It wasn’t easy for just anyone to drop anchor in this distinguished city, whose fame for wealth, luxurious lifestyle and excellent pottery had in ancient times, spread throughout civilization. A city renowned for its temples and for the priestesses of Aphrodite, who served the numerous temples in her name throughout the city the most important of which was in its acropolis, the imposing Acrocorinth.
Helius and Poseidon were the two gods that laid claim to this corner of the Peloponnese. They resolved their differences with a compromise, Poseidon took the region of Isthmus and Helius took the rock of Acrocorinth and the plain that stretched out below it. Later on Helius passed on his rights to the land to he goddess of love and beauty, Aphrodite who was worshipped there in the temple that bore her name.
The mythical personalities Jason and Medea had ties with Corinth, having lived here for a number of years until the tragic end of their two children and Medea’s flight.
The earliest inhabitation of Archaic Corinth has been placed in Neolithic times. The earliest inhabitants of the city chose to establish themselves there due to the favourable conditions that prevailed in the region. It was a fortunate choice as they could control movement on land and at sea, thanks to the Isthmus (see Journey 2) while its two rich ports Lechaio in the Gulf of Corinth and Cechrees on the Saronic coast established it as an important commercial center.
According to mythology, Lechis and Cechrias, who gave their names to the ports of the city, were sons of the god of the sea, Poseidon and the renowned springs Peirene, who was the daughter of the river god Achelous.
During the archaic and classical periods the port of Lechaio was the most important, due to its closeness to the city and its situation, looking towards the west, the principal direction of trade for Archaic Corinth. The whole conception and construction of the port was a technological miracle in ancient times, which was later copied by the Romans and applied to many other ports.
The port was connected to the city by long walls 12 stadiums (2,200 mtrs.) in length, which enclosed the famous Lechaio road.
Today the port is situated 1 km. west of the new Corinth, beside the old national road, distinguished by two parallel hills and the marsh of Lechaio covering an area of approximately 125 acres and is known locally as Vounalakia
To the west of the port, excavations brought to light the largest early Christian basilica in Greece, the basilica of Lechaio, which was built in the 5th century in honor of Leonidis and the Seven Virgins who were martyred for their beliefs. Today a large part of its marble floor, foundations of the walls and many capitals of columns with relief decorations have been saved.
If one wants to travel further back in time to an even older period, turn left towards Corinth. About 1,7 km. along, one can see to the right beside the road, on top of a low hill, the remains of a most significant Mycenaean settlement of Corinthia known as Korakou. This settlement flourished a long time before the Mycenaean period 3,000 – 2,000 BC. After a catastrophic fire around 2,000 BC, the settlement was deserted but life returned and prosperity continued throughout the Mycenaean period. Around the year 1,100 BC the settlement was once again destroyed by fire and life there came to a decisive end around 1,000 BC.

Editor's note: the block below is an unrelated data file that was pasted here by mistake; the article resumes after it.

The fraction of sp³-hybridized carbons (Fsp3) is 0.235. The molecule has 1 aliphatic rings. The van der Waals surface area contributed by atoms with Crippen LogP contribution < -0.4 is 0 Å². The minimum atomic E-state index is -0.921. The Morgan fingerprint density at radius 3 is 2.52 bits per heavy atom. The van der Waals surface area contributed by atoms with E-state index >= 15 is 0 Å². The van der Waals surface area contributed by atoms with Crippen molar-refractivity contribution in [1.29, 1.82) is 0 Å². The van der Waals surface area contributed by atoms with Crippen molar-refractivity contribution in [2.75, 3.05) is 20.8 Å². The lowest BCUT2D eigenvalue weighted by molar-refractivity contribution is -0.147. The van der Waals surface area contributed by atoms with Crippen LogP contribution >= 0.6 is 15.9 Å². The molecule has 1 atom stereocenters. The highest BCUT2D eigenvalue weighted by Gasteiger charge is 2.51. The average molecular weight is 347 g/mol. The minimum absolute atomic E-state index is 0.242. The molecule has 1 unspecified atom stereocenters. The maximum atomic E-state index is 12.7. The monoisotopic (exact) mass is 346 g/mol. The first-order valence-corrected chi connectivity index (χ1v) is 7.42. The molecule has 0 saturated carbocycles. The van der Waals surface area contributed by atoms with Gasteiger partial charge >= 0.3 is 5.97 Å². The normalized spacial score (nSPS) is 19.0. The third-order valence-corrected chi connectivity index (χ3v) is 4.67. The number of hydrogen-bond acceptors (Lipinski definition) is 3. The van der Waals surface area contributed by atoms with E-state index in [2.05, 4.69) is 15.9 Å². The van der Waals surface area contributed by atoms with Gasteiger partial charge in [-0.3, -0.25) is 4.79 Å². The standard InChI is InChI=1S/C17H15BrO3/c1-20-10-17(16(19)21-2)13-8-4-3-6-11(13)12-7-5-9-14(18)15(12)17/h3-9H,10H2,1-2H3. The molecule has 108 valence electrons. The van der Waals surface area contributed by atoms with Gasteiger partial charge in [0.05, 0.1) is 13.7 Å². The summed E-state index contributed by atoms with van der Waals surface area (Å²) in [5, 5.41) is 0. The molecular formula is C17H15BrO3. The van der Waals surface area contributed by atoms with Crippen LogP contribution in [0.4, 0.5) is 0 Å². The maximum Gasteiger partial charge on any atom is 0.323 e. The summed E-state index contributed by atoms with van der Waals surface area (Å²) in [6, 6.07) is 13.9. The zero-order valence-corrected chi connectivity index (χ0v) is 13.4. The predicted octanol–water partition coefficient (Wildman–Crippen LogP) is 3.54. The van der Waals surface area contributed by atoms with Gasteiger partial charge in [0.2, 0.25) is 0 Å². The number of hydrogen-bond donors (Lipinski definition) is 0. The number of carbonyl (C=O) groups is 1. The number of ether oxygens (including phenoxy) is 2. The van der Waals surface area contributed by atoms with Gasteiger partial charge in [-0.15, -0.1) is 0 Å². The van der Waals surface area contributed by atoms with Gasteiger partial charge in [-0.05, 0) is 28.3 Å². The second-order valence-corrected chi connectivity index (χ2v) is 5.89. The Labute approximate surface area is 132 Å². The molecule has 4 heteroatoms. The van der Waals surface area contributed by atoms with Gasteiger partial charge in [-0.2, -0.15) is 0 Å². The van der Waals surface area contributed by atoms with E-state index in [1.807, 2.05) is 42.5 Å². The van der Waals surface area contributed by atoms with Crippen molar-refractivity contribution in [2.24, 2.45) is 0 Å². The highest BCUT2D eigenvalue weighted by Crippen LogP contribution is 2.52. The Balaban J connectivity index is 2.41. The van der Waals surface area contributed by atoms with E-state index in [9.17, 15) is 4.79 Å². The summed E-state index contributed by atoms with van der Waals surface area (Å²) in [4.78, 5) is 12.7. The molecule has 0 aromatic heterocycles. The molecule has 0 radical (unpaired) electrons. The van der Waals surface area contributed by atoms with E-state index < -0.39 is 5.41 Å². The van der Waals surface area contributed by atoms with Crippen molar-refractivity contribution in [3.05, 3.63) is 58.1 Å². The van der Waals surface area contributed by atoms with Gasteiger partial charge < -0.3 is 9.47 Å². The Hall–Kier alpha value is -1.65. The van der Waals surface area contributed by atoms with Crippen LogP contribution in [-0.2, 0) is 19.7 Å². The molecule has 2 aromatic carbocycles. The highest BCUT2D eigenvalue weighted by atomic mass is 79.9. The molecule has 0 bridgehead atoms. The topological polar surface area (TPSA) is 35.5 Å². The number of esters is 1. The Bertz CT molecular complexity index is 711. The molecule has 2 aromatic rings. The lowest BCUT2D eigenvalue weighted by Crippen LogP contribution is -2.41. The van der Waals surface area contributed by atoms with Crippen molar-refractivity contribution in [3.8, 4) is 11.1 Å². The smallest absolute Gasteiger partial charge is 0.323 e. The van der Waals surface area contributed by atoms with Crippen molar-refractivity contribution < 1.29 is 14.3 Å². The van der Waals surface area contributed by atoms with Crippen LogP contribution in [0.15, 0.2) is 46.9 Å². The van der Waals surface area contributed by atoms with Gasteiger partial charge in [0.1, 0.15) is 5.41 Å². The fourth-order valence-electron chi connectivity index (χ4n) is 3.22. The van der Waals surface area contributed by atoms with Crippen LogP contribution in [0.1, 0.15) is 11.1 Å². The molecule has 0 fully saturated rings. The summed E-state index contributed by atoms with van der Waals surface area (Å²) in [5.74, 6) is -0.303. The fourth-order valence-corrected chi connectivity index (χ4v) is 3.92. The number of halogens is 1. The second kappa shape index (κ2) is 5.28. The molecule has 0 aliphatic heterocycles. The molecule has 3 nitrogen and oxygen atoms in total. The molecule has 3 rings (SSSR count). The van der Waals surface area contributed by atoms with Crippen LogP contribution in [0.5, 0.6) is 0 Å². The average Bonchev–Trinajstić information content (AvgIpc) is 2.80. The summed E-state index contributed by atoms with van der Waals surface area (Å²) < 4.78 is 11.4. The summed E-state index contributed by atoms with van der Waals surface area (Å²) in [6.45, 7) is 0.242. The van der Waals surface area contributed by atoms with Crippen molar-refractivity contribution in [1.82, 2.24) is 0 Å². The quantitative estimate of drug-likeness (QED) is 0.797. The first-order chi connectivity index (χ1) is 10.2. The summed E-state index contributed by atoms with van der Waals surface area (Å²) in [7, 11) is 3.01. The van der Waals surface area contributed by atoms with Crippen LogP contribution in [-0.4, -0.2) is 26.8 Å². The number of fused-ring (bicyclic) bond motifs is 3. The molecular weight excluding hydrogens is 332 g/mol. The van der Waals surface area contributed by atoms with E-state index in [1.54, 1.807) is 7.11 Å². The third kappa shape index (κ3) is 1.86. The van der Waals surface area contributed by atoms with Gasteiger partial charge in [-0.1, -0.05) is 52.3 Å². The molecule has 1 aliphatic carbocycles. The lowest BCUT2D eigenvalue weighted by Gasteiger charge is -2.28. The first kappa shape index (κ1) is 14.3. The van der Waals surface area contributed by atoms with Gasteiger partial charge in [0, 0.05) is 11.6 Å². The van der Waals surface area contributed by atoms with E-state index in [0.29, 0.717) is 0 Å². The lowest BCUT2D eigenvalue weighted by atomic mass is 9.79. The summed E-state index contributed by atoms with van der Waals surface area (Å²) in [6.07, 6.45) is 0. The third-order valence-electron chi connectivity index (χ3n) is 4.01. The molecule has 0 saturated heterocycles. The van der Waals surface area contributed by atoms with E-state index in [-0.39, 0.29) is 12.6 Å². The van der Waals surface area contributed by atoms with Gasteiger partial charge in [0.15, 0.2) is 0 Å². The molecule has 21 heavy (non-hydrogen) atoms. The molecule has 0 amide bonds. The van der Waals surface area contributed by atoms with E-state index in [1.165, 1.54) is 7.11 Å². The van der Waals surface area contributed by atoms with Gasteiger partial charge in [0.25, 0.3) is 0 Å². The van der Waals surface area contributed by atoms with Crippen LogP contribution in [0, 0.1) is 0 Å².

A few kilometers to the south of the modern day Corinth we find the village of Ancient Corinth, which is built on the ruins of the Corinth of antiquity. The remains of the wealthy Corinth are unique: the market place, the center of the city, amongst the most representative of antiquity, of rectangular design, and 200 mtrs. in length with a width of 100 mtrs. on the western side and 70 mtrs. on the eastern side. The central free area, amongst the largest of the Roman period, surrounded by public buildings and arcades with shops on three sides. The most noteworthy of the arcades is the Southern Arcade built in the 4th century BC to house the Congress of Corinth. Between the central buildings is the spectacular building for public speaking, the rostrum. From here Paul the Apostle preached the new “God of Love”, laying the foundations for the first Christian church of Corinth.
Of unique beauty is the first-rate and imposing ancient temple of Apollo, with its monolithic columns, built around the year 540 BC. Just a few meters to the north of this we find the foundations of an older temple of Apollo, of the 7th century BC, that is to say the period that the city was governed by Periandros. If you have a little time, open the third book of history of Herodotus and read of the deeds of this sovereign who was heralded as one of the seven wise men of ancient Greece.
Leaving the market place and descending the monumental steps of Propylaius, stand a while at the fountain of Peirene, and imagine the lithe Corinthian women filling their urns from its waters. To the west of the temple of Apollo a small temple and courtyard can be seen, the place where the Corinthians worshipped Athena Halinitida, the goddess who helped Bellerophon to bridle and tame the winged horse Pegasus. Here close by, even today one can hear, from the theatre cheers and applause from Roman citizens attending the battles of the wild beasts. The theatre that held 15,000 spectators was built with columns and a marble stage which was constructed probably at the beginning of the 1st century AD, while the original construction from the 5th century BC. At the beginning of the 3rd century AD the auditorium was transformed into a Roman arena.